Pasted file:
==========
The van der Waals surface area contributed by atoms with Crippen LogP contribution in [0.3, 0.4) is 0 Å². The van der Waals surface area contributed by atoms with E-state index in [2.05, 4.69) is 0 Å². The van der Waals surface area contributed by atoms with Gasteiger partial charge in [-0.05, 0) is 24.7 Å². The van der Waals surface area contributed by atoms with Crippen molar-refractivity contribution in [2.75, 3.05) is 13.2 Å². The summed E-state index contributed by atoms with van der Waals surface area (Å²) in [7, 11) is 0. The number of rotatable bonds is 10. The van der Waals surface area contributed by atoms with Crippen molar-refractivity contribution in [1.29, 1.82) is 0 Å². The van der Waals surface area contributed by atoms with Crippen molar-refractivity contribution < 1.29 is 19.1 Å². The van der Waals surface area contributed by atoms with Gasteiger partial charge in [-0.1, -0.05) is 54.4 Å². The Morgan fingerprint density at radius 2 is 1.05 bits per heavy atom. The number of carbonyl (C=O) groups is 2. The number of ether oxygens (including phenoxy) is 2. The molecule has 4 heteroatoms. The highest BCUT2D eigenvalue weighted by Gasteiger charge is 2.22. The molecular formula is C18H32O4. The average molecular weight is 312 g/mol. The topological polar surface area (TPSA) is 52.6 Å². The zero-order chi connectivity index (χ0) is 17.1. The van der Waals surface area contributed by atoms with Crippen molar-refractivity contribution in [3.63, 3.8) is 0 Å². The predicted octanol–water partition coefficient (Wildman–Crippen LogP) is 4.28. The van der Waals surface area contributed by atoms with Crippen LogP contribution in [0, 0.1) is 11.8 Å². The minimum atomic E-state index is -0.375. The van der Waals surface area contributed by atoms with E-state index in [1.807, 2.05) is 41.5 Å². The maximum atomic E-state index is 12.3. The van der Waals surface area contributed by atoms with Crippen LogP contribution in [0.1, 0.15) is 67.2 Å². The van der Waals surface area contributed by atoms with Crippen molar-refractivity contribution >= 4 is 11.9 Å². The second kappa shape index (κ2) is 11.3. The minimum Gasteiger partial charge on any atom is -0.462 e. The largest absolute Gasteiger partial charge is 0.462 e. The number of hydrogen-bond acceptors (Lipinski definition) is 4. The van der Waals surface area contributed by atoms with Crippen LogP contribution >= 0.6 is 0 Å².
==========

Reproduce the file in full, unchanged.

The van der Waals surface area contributed by atoms with Crippen LogP contribution in [0.3, 0.4) is 0 Å². The van der Waals surface area contributed by atoms with E-state index in [2.05, 4.69) is 0 Å². The van der Waals surface area contributed by atoms with Gasteiger partial charge in [-0.05, 0) is 24.7 Å². The van der Waals surface area contributed by atoms with Crippen molar-refractivity contribution in [2.75, 3.05) is 13.2 Å². The summed E-state index contributed by atoms with van der Waals surface area (Å²) in [7, 11) is 0. The number of rotatable bonds is 10. The van der Waals surface area contributed by atoms with Crippen molar-refractivity contribution in [1.29, 1.82) is 0 Å². The van der Waals surface area contributed by atoms with Crippen molar-refractivity contribution < 1.29 is 19.1 Å². The van der Waals surface area contributed by atoms with Gasteiger partial charge in [-0.1, -0.05) is 54.4 Å². The Morgan fingerprint density at radius 2 is 1.05 bits per heavy atom. The number of carbonyl (C=O) groups is 2. The number of ether oxygens (including phenoxy) is 2. The molecule has 4 heteroatoms. The highest BCUT2D eigenvalue weighted by Gasteiger charge is 2.22. The molecular formula is C18H32O4. The average molecular weight is 312 g/mol. The topological polar surface area (TPSA) is 52.6 Å². The zero-order chi connectivity index (χ0) is 17.1. The van der Waals surface area contributed by atoms with Crippen molar-refractivity contribution in [3.63, 3.8) is 0 Å². The predicted octanol–water partition coefficient (Wildman–Crippen LogP) is 4.28. The van der Waals surface area contributed by atoms with Crippen LogP contribution in [0, 0.1) is 11.8 Å². The minimum atomic E-state index is -0.375. The van der Waals surface area contributed by atoms with E-state index in [1.807, 2.05) is 41.5 Å². The maximum atomic E-state index is 12.3. The van der Waals surface area contributed by atoms with Crippen LogP contribution in [0.1, 0.15) is 67.2 Å². The van der Waals surface area contributed by atoms with Crippen molar-refractivity contribution >= 4 is 11.9 Å². The second kappa shape index (κ2) is 11.3. The minimum Gasteiger partial charge on any atom is -0.462 e. The largest absolute Gasteiger partial charge is 0.462 e. The number of hydrogen-bond acceptors (Lipinski definition) is 4. The van der Waals surface area contributed by atoms with Crippen LogP contribution >= 0.6 is 0 Å².